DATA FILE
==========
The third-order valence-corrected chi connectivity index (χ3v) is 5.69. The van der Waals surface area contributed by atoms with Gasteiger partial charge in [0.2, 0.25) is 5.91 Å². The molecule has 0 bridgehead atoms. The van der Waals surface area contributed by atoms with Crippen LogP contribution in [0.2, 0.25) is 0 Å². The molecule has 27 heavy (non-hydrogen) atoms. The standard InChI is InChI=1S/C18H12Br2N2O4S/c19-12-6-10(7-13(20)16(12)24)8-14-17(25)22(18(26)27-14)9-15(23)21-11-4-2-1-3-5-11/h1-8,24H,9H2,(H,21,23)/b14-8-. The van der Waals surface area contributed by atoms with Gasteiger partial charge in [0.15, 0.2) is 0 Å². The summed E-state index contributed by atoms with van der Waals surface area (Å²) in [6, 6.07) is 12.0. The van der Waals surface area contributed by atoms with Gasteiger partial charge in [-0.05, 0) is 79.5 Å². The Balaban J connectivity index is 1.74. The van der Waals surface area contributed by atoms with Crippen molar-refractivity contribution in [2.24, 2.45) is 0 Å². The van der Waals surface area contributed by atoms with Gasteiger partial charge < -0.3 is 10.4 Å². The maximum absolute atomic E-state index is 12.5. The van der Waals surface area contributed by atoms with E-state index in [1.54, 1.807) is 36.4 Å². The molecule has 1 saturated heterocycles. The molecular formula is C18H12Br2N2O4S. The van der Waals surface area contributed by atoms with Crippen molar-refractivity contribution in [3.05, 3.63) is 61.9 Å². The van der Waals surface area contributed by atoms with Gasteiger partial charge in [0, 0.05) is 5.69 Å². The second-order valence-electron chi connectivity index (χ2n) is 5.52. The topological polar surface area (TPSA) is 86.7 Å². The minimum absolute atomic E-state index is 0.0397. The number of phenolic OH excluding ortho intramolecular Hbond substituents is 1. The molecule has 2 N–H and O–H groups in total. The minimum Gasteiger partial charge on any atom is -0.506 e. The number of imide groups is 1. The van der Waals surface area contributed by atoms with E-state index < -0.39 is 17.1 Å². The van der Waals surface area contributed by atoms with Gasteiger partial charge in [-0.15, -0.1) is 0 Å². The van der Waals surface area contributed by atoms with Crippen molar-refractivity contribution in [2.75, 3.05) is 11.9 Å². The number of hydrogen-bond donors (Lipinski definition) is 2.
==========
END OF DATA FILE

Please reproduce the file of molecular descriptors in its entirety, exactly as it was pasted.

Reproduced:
The third-order valence-corrected chi connectivity index (χ3v) is 5.69. The van der Waals surface area contributed by atoms with Gasteiger partial charge in [0.2, 0.25) is 5.91 Å². The molecule has 0 bridgehead atoms. The van der Waals surface area contributed by atoms with Crippen LogP contribution in [0.2, 0.25) is 0 Å². The molecule has 27 heavy (non-hydrogen) atoms. The standard InChI is InChI=1S/C18H12Br2N2O4S/c19-12-6-10(7-13(20)16(12)24)8-14-17(25)22(18(26)27-14)9-15(23)21-11-4-2-1-3-5-11/h1-8,24H,9H2,(H,21,23)/b14-8-. The van der Waals surface area contributed by atoms with Gasteiger partial charge in [0.15, 0.2) is 0 Å². The summed E-state index contributed by atoms with van der Waals surface area (Å²) in [6, 6.07) is 12.0. The van der Waals surface area contributed by atoms with Gasteiger partial charge in [-0.05, 0) is 79.5 Å². The Balaban J connectivity index is 1.74. The van der Waals surface area contributed by atoms with Crippen molar-refractivity contribution in [2.24, 2.45) is 0 Å². The van der Waals surface area contributed by atoms with Gasteiger partial charge < -0.3 is 10.4 Å². The maximum absolute atomic E-state index is 12.5. The van der Waals surface area contributed by atoms with E-state index in [1.54, 1.807) is 36.4 Å². The molecule has 1 saturated heterocycles. The molecular formula is C18H12Br2N2O4S. The van der Waals surface area contributed by atoms with Crippen molar-refractivity contribution in [3.05, 3.63) is 61.9 Å². The van der Waals surface area contributed by atoms with Gasteiger partial charge in [0, 0.05) is 5.69 Å². The second-order valence-electron chi connectivity index (χ2n) is 5.52. The topological polar surface area (TPSA) is 86.7 Å². The minimum absolute atomic E-state index is 0.0397. The number of phenolic OH excluding ortho intramolecular Hbond substituents is 1. The molecule has 2 N–H and O–H groups in total. The minimum Gasteiger partial charge on any atom is -0.506 e. The number of imide groups is 1. The van der Waals surface area contributed by atoms with E-state index < -0.39 is 17.1 Å². The van der Waals surface area contributed by atoms with Gasteiger partial charge in [-0.15, -0.1) is 0 Å². The van der Waals surface area contributed by atoms with Crippen molar-refractivity contribution in [2.75, 3.05) is 11.9 Å². The number of hydrogen-bond donors (Lipinski definition) is 2.